Home News Science&Tech 5,957 requests from law enforcement services fulfilled by Proton in a year

5,957 requests from law enforcement services fulfilled by Proton in a year

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ProtonMail cooperated in nearly six thousand government requests for user data last year, which is a thousand more than in 2021. The record figure is notable because ProtonMail aims to differentiate itself with clear privacy assurances and strict Swiss legislation.

These figures can be found in Proton’s annual transparency report. In 2022, ProtonMail received almost seven thousand official government requests for user metadata (such as IP, browser data and from, to and subject lines in mailbox). Over a thousand requests were rejected, while the remaining 5,957 were complied with. In 2021, ProtonMail received over six thousand requests, of which 4,920 were complied with. In 2020, the respective numbers were over 3,700 submitted requests and 3,000 granted requests.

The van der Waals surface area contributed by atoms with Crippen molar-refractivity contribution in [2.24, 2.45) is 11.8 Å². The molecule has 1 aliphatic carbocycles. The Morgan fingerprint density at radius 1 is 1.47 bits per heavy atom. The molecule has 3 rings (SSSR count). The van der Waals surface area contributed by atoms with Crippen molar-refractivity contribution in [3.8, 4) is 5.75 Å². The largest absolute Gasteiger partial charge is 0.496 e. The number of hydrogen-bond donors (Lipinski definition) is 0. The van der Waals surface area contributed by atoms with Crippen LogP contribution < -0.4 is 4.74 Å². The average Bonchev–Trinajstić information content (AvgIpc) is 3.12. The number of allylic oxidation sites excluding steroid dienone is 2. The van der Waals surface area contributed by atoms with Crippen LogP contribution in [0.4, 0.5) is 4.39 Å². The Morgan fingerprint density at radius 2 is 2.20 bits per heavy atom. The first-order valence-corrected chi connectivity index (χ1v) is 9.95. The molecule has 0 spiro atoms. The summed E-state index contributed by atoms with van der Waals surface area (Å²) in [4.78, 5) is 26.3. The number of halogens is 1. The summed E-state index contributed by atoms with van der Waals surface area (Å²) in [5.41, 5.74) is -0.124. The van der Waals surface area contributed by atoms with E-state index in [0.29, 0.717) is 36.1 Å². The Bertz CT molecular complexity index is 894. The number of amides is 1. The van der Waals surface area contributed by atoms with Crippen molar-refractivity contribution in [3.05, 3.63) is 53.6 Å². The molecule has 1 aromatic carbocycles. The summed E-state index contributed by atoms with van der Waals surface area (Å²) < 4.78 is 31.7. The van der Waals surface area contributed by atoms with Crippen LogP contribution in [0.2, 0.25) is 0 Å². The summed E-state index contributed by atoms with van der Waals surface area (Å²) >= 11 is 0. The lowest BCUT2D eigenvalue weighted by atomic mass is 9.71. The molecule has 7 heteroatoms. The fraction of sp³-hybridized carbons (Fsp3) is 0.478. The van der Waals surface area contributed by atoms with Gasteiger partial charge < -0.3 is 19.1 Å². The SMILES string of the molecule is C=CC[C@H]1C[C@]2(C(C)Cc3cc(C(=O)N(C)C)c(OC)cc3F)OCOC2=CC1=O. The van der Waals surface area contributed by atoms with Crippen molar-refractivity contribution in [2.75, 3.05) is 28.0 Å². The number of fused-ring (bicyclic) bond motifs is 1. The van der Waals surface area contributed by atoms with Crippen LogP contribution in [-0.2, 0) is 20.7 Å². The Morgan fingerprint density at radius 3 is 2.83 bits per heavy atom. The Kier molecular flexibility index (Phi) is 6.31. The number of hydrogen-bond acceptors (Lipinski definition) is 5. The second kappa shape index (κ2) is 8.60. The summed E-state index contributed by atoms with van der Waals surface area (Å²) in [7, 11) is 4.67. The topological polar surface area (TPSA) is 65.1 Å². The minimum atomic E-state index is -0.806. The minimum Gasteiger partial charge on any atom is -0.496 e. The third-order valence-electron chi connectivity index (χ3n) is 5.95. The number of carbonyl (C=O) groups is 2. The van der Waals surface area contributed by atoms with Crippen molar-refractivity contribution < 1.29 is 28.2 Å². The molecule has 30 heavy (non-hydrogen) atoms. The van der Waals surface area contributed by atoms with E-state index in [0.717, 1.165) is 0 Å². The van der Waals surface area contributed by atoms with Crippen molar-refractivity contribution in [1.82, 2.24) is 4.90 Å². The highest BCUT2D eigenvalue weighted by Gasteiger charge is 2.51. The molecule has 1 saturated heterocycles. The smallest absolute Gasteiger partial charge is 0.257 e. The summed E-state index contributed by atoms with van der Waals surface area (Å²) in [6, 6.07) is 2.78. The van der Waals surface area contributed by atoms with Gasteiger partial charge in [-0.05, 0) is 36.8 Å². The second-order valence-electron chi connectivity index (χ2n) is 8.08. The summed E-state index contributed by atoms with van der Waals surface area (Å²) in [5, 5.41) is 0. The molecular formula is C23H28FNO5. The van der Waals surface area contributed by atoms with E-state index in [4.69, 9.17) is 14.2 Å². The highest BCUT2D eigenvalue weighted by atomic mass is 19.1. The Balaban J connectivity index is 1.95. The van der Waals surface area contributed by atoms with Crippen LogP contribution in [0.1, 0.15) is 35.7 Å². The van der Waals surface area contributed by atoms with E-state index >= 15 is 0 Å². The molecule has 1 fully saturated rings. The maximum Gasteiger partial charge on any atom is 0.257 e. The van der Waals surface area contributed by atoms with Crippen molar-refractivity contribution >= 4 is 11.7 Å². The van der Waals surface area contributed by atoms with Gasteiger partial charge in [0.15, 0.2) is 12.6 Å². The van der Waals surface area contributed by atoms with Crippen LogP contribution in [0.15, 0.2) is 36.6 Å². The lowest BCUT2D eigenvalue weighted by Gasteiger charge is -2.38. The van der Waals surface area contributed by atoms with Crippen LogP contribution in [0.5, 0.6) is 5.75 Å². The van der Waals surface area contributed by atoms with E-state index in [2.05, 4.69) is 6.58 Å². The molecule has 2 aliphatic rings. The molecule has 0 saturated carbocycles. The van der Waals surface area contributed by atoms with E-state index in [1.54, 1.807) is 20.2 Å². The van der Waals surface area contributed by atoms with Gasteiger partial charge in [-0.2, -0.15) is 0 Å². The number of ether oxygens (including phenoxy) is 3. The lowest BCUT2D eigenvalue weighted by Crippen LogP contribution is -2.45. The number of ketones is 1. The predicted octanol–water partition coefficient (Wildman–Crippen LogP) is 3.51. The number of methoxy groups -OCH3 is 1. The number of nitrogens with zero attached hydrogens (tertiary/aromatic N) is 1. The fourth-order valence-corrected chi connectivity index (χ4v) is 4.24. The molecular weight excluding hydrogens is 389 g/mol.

In response to Restoreprivacy, Proton stated that the increase in the number of submitted and granted requests is ‘not surprising’ as the service welcomes more users. Over a hundred million people now use one or more Proton services. They typically choose Proton due to its focus on anonymity and strict Swiss legislation. Government requests for user data must also go through Swiss legal channels. If Swiss law has been violated, Proton must provide user data to the Swiss government, which can then pass on the received information to the requesting government. Proton can only provide metadata, as the content of emails, attachments, and other information is always encrypted and therefore unreadable. This applies even to Proton, the company emphasizes.

The U.S. FBI is one of the government agencies that requested – and received – user data from Proton. With the help of metadata, the FBI was able to locate a U.S. ProtonMail user who was under investigation for threatening an employee involved in the presidential elections. Forbes reports this in a reconstruction, also noting that no government charges were filed against the ProtonMail user in question.

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